The U.S. military is in “the golden age of Special Operations.” As the war in Afghanistan progressed, Special Operations Forces (SOF) undertook an increasing share of combat, as the U.S.’s over-decade-long presence in the country pivoted away from conventional war-fighting activities and towards “light footprint” operations and state-building. In the wider world, successes like the Bin Ladin raid and movies like “Zero Dark Thirty” and “Captain Phillips” brought SOF and its successes to the wider public consciousness.
It’s little surprise that many have seen SOF as a potential solution to a jihadist group’s kidnapping of over 200 school girls in Nigeria — including senior members of Congress. Senator John McCain told The Daily Beast that if it were up to him, he “certainly would send in U.S. troops to rescue them, in a New York minute I would, without permission of the host country.” Fellow Republican Senator Susan Collins said she “would like to see Special Forces deployed to help rescue these young girls.” Meanwhile, Diane Feinstein and Saxby Chambliss, the top ranking members of the Senate Intelligence Committee,
told Time “that they would support sending in special forces under certain conditions: Feinstein would send in the additional assistance only if Nigeria requests it, and Chambliss would do so with our allies.”
But would an American SOF operation in northeastern Nigeria — in an effort aimed at freeing over 200 people from a militant group with a history of executing its hostages, and in a place where the U.S. military isn’t forward deployed — actually work? One SOF insider assured Business Insider that a potential rescue is within the U.S.’s military capabilities. A rescue is possible, so long as the political will for a U.S. operation is there and the intelligence groundwork in place. “The real difficulty is that in those type of situations, it takes a lot of detailed intelligence and planning to figure out where hostages are and how they could be rescued. It has to be done in a very careful manner,” he says.
But gathering this intelligence could take a while. James Forest, a professor at the University of Massachusetts at Lowell and senior fellow with the Joint Special Operations University, explained some of the intelligence considerations that would go into any SOF operation in Nigeria. “You need to know who has influence in a particular area, who defers to whom in Northern Nigeria, which tribal and clerical leaders have power and influence in that local community.” Beyond basic human intelligence, planners would need to know “what the terrain looks like and whether there safe landing zones — are the places where a unit would be exposed to enemy fire? Are there places where you can find drinkable water for the survival of the team?”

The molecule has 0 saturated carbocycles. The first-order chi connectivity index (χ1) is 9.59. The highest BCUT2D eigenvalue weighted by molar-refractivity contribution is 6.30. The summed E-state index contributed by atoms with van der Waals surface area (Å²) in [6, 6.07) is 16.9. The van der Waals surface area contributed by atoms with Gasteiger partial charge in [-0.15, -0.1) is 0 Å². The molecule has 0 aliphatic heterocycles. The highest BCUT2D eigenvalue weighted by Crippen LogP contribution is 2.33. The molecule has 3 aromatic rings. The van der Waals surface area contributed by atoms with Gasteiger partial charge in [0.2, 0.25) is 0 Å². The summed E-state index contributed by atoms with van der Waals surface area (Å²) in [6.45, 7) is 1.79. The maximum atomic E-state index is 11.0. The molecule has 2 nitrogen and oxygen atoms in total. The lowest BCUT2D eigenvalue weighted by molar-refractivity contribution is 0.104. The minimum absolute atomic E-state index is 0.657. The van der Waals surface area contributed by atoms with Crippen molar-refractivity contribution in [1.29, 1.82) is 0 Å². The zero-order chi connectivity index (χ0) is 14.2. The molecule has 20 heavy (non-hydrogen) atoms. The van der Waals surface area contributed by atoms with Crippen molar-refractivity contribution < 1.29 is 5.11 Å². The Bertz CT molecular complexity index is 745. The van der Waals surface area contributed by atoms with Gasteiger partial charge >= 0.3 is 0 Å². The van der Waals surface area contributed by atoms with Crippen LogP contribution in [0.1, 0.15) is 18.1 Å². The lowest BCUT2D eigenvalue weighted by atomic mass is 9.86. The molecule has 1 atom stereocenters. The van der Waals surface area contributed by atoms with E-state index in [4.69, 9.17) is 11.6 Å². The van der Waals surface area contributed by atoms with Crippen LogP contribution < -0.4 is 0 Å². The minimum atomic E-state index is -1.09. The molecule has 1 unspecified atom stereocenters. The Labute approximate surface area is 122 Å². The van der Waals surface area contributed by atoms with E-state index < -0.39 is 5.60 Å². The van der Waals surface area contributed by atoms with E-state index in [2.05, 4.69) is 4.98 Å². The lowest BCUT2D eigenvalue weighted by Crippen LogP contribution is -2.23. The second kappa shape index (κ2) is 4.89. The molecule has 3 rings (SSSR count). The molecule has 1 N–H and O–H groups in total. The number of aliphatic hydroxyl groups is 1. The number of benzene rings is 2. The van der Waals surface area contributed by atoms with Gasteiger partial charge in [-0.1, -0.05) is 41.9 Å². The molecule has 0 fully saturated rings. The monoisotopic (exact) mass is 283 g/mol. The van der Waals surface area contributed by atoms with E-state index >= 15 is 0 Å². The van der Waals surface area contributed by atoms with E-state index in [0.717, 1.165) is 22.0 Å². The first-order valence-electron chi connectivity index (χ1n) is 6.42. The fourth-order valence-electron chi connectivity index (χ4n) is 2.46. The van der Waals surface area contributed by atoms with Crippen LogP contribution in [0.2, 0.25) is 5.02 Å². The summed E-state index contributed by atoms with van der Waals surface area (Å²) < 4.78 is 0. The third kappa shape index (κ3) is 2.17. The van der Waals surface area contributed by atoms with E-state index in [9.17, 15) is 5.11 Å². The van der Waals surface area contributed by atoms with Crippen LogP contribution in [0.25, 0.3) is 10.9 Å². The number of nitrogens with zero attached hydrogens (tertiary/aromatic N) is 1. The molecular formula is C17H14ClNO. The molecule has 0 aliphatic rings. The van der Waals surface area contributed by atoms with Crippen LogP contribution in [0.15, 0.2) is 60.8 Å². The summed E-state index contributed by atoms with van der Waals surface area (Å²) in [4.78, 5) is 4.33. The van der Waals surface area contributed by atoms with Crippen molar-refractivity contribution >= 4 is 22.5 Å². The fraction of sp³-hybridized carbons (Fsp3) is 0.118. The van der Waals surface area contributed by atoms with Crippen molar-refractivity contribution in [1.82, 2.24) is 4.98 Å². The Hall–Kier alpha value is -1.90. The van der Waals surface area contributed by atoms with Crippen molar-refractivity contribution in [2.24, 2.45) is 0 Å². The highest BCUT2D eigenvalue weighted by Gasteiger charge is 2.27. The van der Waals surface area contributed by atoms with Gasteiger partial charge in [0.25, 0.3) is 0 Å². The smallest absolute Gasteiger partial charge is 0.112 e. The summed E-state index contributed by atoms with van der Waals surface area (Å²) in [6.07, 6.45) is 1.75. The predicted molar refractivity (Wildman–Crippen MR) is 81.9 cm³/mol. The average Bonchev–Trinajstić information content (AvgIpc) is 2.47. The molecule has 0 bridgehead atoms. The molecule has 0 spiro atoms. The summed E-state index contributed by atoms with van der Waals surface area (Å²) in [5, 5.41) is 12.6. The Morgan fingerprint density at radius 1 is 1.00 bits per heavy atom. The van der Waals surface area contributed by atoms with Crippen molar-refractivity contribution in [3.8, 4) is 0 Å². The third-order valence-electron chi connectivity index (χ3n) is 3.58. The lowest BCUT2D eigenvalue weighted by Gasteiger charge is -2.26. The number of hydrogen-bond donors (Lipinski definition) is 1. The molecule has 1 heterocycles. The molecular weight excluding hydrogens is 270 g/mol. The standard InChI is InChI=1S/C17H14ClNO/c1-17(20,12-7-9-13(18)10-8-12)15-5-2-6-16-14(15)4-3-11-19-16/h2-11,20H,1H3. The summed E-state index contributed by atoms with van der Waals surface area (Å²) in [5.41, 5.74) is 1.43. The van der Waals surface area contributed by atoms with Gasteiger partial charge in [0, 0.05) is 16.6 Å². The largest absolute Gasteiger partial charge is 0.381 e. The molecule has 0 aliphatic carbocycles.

It helps that the “golden age” of SOF has given the U.S. military experience in hostage rescue. In 2008, over 60 SOF soldiers undertook a daring night rescue of a kidnapped American engineer in Afghanistan. U.S. Special Forces have rescued aid workers in Somalia, and even Americans held captive at sea.
An SOF solution to the Nigeria abductions might be possible — but that doesn’t mean it will happen. A U.S. SOF operation would likely take place with the help of the Nigerian military. As University of Ohio professor Brandon Kendhammer, an expert on Nigerian politics, points out, the country’s army has a long record of atrocities in the fight against Boko Haram. “It would be really bad for us if the Nigerians committed acts of violence against civilians, and U.S. troops were around when that happened,” he says.
Kendhammer also worries about potential blowback from a U.S. operation, which might galvanize support for a group that many in northern Nigeria have actually turned against. “The level of violence has been so great over the last several years that that they’re not able to recruit in the same way that they were before,” says Kendhammer.
An SOF operation to bring back the kidnapped girls would be tactically and politically risky. But American “soft footprint”-type tactics are already being used in the hunt for the kidnapped girls, even without a full-on rescue attempt. A small team of Special Forces was sent to Nigeria to help train their counterparts in the Nigerian military, and high-end U.S. spy aircraft are already involved in search efforts.
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